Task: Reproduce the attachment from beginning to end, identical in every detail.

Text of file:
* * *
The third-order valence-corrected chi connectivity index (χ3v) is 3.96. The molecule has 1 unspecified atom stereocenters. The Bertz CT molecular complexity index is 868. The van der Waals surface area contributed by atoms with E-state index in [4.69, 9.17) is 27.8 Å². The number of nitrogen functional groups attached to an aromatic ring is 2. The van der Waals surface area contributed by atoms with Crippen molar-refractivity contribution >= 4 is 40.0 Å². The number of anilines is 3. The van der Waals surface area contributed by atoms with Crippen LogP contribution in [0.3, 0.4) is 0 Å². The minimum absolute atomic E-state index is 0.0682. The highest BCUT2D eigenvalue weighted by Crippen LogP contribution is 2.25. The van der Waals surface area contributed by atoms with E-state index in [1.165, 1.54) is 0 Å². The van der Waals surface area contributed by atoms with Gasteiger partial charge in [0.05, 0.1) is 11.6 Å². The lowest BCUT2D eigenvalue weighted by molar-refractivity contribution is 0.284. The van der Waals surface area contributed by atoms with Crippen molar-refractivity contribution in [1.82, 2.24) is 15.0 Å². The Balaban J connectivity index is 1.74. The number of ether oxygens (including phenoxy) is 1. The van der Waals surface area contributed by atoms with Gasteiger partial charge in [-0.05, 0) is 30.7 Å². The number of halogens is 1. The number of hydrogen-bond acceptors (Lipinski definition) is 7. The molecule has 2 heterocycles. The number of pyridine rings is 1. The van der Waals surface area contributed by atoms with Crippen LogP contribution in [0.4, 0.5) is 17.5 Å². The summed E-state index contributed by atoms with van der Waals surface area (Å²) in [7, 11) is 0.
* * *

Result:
The third-order valence-corrected chi connectivity index (χ3v) is 3.96. The molecule has 1 unspecified atom stereocenters. The Bertz CT molecular complexity index is 868. The van der Waals surface area contributed by atoms with E-state index in [4.69, 9.17) is 27.8 Å². The number of nitrogen functional groups attached to an aromatic ring is 2. The van der Waals surface area contributed by atoms with Crippen molar-refractivity contribution >= 4 is 40.0 Å². The number of anilines is 3. The van der Waals surface area contributed by atoms with Crippen LogP contribution in [0.3, 0.4) is 0 Å². The minimum absolute atomic E-state index is 0.0682. The highest BCUT2D eigenvalue weighted by Crippen LogP contribution is 2.25. The van der Waals surface area contributed by atoms with E-state index in [1.165, 1.54) is 0 Å². The van der Waals surface area contributed by atoms with Gasteiger partial charge in [0.05, 0.1) is 11.6 Å². The lowest BCUT2D eigenvalue weighted by molar-refractivity contribution is 0.284. The van der Waals surface area contributed by atoms with Crippen molar-refractivity contribution in [1.82, 2.24) is 15.0 Å². The Balaban J connectivity index is 1.74. The number of ether oxygens (including phenoxy) is 1. The van der Waals surface area contributed by atoms with Gasteiger partial charge in [-0.05, 0) is 30.7 Å². The number of halogens is 1. The number of hydrogen-bond acceptors (Lipinski definition) is 7. The molecule has 2 heterocycles. The number of pyridine rings is 1. The van der Waals surface area contributed by atoms with Crippen LogP contribution in [0.4, 0.5) is 17.5 Å². The summed E-state index contributed by atoms with van der Waals surface area (Å²) in [7, 11) is 0.